Boundless Giving, Inspiring Leaders


Education: It’s the gift that keeps on giving. And – with the establishment of the Martin Scholars Program – Thomas R. Martin and his wife Wanda are guaranteeing that the inaugural class of Martin Scholars will have an impact on generations and generations to come.

Created to inspire future generations of leaders and mentors among outstanding communication majors and minors at the College of Charleston, the Martin Scholars Program provides invaluable networking opportunities for students to meet with leaders in the communication profession. In turn, the Martin Scholars and the outreach they do will build positive awareness of the Department of Communication and the College of Charleston.

Tom Martin, who first became involved with the College when he joined the Department of Communication’s advisory council in 2004, has served as the communication department’s executive-in-residence since 2007, when he retired from his post as senior vice president of corporate relations at ITT Corporation, a global engineering company. Now that he’s in the classroom, his top priorities are improving students’ writing skills and decision-making skills so that they are ready to navigate the real world strategically, ethically and credibly. He also encourages students to focus on giving back.

And he and Wanda, who serves as a literacy tutor with the Reading Partners at James Simons Elementary, are leading by example. The Martins believe that one of the most important forces shaping a progressive society is the mentoring of future generations by parents, teachers, coaches, employers and others who encourage and inspire great things. By creating the Martin Scholars Program, they hope to inspire the future generation of mentors among today’s outstanding communication students at the College.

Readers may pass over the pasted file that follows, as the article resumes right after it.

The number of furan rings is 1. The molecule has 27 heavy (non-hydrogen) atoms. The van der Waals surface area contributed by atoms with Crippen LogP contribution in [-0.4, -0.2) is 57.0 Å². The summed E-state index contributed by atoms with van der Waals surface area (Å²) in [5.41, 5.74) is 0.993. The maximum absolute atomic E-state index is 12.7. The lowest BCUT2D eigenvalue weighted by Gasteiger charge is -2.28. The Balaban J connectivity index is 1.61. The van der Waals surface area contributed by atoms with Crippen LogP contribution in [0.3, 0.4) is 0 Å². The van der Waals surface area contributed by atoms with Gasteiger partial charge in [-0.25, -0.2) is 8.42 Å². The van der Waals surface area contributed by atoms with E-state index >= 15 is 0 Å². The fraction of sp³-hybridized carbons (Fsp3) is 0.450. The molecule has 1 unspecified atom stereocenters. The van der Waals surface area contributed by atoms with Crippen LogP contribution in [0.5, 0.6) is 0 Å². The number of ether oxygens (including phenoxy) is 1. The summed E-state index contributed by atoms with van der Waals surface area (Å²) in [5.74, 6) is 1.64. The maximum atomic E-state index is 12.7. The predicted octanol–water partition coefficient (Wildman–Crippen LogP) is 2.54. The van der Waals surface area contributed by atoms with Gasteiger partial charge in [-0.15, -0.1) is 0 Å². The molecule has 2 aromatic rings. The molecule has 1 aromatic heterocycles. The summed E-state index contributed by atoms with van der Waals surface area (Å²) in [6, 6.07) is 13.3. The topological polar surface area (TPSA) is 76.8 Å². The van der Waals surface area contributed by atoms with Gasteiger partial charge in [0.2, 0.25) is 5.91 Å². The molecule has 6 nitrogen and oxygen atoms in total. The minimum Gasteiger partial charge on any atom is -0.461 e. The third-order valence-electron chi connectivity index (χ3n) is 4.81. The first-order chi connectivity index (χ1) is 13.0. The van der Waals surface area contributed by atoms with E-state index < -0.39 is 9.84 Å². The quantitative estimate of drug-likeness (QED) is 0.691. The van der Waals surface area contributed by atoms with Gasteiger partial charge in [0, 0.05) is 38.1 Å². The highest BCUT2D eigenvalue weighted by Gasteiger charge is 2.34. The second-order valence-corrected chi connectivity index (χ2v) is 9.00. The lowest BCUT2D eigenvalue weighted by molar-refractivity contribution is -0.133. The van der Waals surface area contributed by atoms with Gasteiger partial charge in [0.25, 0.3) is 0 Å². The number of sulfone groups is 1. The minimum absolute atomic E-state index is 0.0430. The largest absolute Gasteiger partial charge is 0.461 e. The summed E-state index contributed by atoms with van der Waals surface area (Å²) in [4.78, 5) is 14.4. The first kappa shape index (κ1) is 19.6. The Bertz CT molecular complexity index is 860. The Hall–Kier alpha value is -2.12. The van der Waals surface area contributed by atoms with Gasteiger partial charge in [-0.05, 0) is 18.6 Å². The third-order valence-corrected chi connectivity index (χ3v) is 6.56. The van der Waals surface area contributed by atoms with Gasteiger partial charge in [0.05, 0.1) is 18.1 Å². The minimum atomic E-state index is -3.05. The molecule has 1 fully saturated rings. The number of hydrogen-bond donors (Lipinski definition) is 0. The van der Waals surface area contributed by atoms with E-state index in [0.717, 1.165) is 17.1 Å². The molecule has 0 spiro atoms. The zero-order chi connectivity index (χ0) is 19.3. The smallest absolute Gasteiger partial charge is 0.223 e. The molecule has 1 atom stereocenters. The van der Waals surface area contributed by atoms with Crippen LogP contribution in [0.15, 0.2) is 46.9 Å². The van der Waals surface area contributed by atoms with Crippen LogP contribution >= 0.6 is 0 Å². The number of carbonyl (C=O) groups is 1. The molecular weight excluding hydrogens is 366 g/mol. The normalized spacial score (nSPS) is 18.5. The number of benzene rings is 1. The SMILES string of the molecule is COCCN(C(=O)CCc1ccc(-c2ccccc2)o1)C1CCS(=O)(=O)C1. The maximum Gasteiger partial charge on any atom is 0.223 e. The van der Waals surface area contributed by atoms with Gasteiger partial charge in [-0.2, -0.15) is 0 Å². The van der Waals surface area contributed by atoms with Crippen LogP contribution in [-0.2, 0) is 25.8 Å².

In other words, their gift is one that will keep on giving. And that is how you make a real, boundless, impact.

Take a Look: The 2016 Commencement Reception Pictures

Chicken and waffles, fried mac and cheese and King of Pops popsicles were just a few of the tasty treats served at our commencement reception as faculty, staff, family and friends of recent grads celebrated the School of Humanities and Social Sciences’ class of 2016. Of the 1800 undergraduate and graduate students earning degrees at the College of Charleston, the School of Humanities and Social Sciences graduated 480 students earning degrees spanning from psychology and communication to religious studies and English. Learn more about the College of Charleston class of 2016, including the most popular degrees earned, here.